The data was taken in the days, weeks, and months after the detection of gravitational waves by the Laser Interferometer Gravitational Wave Observatory (LIGO) and gamma rays by NASA’s Fermi mission on August 17, 2017. While nearly every telescope observed this source, known officially as GW170817, X-rays from Chandra are critical for understanding what happened after the two neutron stars collided.
From the LIGO data astronomers have a good estimate that the mass of the object resulting from the neutron star merger is about 2.7 times the mass of the Sun. This puts it on a tightrope of identity, implying it is either the most massive neutron star ever found or the lowest mass black hole ever found.
The previous record holders for the latter are no less than about four or five times the Sun’s mass. “While neutron stars and black holes are mysterious, we have studied many of them throughout the universe using telescopes like Chandra,” said Dave Pooley of Trinity University in the US, who led the study.
“That means we have both data and theories on how we expect such objects to behave in X-rays,” said Pooley. If the neutron stars merged and formed a heavier neutron star, then astronomers would expect it to spin rapidly and generate a very strong magnetic field. This, in turn, would have created an expanding bubble of high-energy particles that would result in bright X-ray emission.
Instead, the Chandra data show levels of X-rays that are a factor of a few to several hundred times lower than expected for a rapidly spinning, merged neutron star and the associated bubble of high-energy particles, implying a black hole likely formed instead. If confirmed, this result shows that a recipe for making a black hole can sometimes be complicated.
In the case of GW170817, it would have required two supernova explosions that left behind two neutron stars in a sufficiently tight orbit for gravitational wave radiation to bring the neutron stars together.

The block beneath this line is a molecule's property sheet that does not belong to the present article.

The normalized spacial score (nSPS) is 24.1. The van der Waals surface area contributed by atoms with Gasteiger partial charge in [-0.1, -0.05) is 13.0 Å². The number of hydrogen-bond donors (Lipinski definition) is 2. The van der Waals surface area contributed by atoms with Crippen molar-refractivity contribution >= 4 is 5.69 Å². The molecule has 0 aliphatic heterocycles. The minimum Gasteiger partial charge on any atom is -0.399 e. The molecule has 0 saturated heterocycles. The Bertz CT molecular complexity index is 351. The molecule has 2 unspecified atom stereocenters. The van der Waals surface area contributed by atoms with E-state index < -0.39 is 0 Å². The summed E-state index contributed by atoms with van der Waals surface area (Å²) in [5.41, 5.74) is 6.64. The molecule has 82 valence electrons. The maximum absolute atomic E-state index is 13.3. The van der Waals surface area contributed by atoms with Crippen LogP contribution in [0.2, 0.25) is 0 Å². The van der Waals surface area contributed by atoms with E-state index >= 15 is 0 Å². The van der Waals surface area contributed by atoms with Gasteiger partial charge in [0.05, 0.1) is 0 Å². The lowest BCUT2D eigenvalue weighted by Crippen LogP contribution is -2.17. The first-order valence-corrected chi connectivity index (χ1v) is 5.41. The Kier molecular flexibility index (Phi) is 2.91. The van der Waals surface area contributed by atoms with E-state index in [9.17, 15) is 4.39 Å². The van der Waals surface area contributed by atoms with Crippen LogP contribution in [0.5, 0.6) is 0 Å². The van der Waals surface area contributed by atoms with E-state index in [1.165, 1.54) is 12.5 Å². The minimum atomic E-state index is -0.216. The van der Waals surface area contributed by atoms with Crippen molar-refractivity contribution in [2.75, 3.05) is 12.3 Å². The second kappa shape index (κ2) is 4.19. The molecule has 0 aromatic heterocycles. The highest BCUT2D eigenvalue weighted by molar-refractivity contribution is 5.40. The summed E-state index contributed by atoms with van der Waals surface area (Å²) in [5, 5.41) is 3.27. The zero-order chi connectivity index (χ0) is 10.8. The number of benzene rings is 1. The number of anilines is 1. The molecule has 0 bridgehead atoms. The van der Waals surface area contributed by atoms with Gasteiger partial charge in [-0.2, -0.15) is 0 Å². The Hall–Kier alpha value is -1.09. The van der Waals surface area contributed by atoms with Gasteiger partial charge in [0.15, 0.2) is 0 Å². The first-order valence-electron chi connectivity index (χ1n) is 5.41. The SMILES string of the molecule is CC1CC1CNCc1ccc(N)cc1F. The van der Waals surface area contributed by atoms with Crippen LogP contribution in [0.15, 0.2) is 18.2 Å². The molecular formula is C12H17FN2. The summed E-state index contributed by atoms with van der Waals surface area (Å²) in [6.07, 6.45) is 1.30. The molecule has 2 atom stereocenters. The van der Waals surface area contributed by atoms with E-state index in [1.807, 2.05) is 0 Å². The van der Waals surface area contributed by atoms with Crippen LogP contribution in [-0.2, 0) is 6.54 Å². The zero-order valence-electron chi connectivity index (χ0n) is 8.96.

“Astronomers have long suspected that neutron star mergers would form a black hole and produce bursts of radiation, but we lacked a strong case for it until now,” said Pawan Kumar of the University of Texas at Austin in the US. A Chandra observation two to three days after the event failed to detect a source, but subsequent observations 9, 15 and 16 days after the event, resulted in detections.
The source went behind the Sun soon after, but further brightening was seen in Chandra observations about 110 days after the event, followed by comparable X-ray intensity after about 160 days. Researchers said that the observed X-ray emission as being due entirely to the shock wave – akin to a sonic boom from a supersonic plane – from the merger smashing into surrounding gas. There is no sign of X-rays resulting from a neutron star.
The claims by Pooley’s team can be tested by future X-ray and radio observations. If the remnant turns out to be a neutron star with a strong magnetic field, then the source should get much brighter at X-ray and radio wavelengths in about a couple of years when the bubble of high energy particles catches up with the decelerating shock wave. If it is indeed a black hole, astronomers expect it to continue to become fainter that has recently been observed as the shock wave weakens.